Zahara Bassett, CEO and executive director of Life is Work. Credit: Jake Wittich/Block Club Chicago

AUSTIN — A Black-, Brown- and trans-led organization on the West Side will honor transgender artists and community workers in a pageant this week in conjunction with Transgender Day of Visibility.

The inaugural Chicago Trans Visibility Pageant will feature eight artists competing for more than $5,000 in prizes while recognizing 10 transgender activists and advocates for their efforts to uplift the community. Among the honorees is Elise Malary, a prominent transgender advocate who died earlier this month.

The pageant is organized by social services organization Life is Work and will happen 7-10 p.m. Thursday at the Kehrein Center for the Arts, 5628 W. Washington Blvd. It’s being held on Transgender Day of Visibility, which is dedicated to celebrating the accomplishments of trans and gender-nonconforming people while highlighting the work that still needs to be done.

Tickets are available online. General admission costs $25, or people can spend $65 to attend a pre-pageant VIP reception. All queer and trans people of color can get in with no charge.

“I’m looking forward to a night of high-energy and a celebratory atmosphere,” said Zahara Bassett, CEO and executive director of Life is Work. “I want everyone to receive their flowers this evening and feel warm, touched and reconnected with the community.”

The Kehrein Center for the Arts has an 800-seat auditorium that will host the Chicago Trans Visibility Pageant. Credit: Facebook/Kehrein Center

The pageant artists will compete for a grand prize of $3,000, Bassett said. The runner-up will receive $1,200, and third place will get $800.

The pageant has three categories: presentation, formalwear and talent, Bassett said. For the presentation section, contestants must incorporate the transgender or nonbinary flag into their looks.

Bassett felt inspired to highlight Chicago’s pageant scene when creating the Trans Day of Visibility event, she said. The city is home to Miss Continental, one of the longest-running LGBTQ pageantry systems in the country.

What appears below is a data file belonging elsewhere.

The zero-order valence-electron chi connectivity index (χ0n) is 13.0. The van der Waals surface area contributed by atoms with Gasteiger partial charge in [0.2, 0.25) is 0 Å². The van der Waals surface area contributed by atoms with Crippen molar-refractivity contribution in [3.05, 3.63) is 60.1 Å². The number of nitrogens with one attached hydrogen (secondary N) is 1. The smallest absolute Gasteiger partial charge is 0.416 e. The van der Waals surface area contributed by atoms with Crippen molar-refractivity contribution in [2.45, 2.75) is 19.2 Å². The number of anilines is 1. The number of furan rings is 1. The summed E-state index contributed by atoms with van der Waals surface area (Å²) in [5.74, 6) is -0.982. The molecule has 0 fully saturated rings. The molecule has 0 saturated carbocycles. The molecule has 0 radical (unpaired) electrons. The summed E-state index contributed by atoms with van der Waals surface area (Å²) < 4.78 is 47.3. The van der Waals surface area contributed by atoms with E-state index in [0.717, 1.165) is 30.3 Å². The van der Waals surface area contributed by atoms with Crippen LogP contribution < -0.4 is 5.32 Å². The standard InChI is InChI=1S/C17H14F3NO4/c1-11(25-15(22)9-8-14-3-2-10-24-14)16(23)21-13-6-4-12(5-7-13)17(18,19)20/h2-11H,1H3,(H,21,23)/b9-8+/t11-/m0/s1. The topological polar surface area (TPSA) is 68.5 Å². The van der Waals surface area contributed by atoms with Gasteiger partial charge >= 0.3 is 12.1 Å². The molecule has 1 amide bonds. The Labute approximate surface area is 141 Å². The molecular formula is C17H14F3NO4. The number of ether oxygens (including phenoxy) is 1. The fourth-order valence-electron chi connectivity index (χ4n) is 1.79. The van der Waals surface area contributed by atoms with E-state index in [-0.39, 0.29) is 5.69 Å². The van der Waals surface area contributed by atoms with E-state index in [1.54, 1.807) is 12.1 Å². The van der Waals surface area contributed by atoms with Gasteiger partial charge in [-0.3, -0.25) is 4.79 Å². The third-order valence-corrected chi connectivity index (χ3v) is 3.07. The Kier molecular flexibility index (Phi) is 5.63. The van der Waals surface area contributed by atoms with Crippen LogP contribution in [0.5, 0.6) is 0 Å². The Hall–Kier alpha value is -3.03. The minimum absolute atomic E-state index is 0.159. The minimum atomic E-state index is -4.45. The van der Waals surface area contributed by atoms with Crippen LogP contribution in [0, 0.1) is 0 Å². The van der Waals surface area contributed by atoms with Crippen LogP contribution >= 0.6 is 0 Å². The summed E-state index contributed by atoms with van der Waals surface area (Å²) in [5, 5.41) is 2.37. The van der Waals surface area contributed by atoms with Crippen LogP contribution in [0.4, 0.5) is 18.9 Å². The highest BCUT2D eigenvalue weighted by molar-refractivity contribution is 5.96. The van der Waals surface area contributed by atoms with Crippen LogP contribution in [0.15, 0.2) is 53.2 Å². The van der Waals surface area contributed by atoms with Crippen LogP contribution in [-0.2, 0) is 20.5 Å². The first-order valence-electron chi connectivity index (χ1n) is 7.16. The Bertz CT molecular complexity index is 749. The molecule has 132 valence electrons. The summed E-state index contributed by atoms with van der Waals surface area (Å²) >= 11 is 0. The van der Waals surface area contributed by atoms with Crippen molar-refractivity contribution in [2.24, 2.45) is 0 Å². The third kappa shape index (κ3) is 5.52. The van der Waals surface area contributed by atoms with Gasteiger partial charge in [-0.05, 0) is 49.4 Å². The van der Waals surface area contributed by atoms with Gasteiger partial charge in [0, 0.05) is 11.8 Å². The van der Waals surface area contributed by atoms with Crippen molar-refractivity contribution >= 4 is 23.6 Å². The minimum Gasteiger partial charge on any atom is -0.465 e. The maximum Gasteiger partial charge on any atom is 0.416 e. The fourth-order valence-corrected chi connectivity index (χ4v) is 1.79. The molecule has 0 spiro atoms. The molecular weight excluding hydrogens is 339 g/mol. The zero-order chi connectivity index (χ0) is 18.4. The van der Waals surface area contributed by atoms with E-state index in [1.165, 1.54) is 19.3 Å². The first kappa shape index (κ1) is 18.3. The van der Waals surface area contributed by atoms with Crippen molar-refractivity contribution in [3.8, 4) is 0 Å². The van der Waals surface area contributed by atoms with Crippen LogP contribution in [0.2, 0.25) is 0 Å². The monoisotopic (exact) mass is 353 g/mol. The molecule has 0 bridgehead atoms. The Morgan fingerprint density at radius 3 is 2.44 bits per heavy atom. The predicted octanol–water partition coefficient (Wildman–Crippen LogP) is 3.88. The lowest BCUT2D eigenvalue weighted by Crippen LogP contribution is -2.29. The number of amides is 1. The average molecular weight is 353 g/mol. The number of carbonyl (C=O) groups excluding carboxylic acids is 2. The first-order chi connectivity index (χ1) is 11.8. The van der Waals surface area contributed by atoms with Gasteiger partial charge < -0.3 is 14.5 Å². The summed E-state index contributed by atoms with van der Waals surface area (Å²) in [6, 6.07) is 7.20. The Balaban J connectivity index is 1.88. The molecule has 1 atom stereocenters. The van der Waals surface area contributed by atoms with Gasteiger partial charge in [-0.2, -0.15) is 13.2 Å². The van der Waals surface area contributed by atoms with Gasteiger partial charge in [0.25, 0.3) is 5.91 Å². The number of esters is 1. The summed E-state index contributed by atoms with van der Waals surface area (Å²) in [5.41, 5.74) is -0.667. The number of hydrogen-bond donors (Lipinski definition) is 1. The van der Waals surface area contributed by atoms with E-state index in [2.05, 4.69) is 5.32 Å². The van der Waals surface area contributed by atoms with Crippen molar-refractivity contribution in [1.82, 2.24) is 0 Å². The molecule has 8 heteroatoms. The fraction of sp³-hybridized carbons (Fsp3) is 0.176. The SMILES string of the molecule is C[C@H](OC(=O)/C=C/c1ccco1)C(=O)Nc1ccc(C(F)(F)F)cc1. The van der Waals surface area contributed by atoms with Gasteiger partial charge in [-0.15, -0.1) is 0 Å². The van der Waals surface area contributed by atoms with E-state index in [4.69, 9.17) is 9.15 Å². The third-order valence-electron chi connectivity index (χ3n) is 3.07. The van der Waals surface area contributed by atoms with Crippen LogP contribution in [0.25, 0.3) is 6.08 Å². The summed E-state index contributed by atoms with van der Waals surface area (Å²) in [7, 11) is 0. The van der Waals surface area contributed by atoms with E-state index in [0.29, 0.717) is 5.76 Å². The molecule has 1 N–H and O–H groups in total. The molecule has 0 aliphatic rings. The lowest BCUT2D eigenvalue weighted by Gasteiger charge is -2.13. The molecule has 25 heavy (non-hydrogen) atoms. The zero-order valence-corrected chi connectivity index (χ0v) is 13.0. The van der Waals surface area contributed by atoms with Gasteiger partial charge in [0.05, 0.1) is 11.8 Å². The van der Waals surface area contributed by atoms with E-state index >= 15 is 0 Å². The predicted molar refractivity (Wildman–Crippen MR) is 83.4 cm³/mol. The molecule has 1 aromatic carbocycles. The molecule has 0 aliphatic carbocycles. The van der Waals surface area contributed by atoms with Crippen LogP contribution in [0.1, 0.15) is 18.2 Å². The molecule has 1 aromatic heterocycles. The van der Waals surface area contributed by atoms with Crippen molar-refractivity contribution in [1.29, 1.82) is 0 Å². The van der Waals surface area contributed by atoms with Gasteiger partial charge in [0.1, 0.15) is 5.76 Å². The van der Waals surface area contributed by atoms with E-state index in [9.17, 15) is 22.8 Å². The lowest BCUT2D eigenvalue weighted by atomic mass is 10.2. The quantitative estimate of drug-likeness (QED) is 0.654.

“Pageantry is a very big part of the trans community, and Chicago is home to a lot of young people who love pageantry and deserve to be highlighted,” Bassett said. “We highlight the ballroom scene a lot, and it’s great. But I wanted to create something for the love of pageantry, as well.”

The pageant will also honor 10 transgender community workers with awards celebrating their efforts.

The My Sister’s Keeper Lifetime Achievement award will be presented to Lourdes Ashley Hunter, executive director of the Trans Women of Color Collective, a nonprofit organization based in Washington, D.C., that aims to uplift narratives, leadership and lived experiences of trans people of color.

Hunter has worked to serve the transgender community for more than 25 years and is a big supporter of Life is Work, Bassett said.

“Dr. Hunter is the pioneer of this work that we are doing,” Bassett said. “This is a Black trans woman who has uplifted us over the last two years and is keeping us thriving. Dr. Hunter has played a significant role in why Life is Work stands on the ground today.”

Trisha Holloway Riddle lights a candle during Nov. 20, 2021’s Transgender Day of Remembrance vigil. Credit: Jake Wittich/Block Club Chicago

Trisha Holloway Riddle, trans and gender-nonbinary community health manager for Howard Brown Health, will receive the Lois Bates Trailblazer award, named after the health educator on HIV prevention and transgender issues in Chicago.

Bates used to pass out condoms to people hanging out in Northalsted and was someone trans people could call if they were stuck somewhere and needed to be picked up, Bassett said.

“Trisha reminds me so much of Lois because she gives so selflessly,” Bassett said. “Trisha has been working in nonprofits, advocating for transgender health care for over 10 years, and she actually worked alongside Lois Bates.”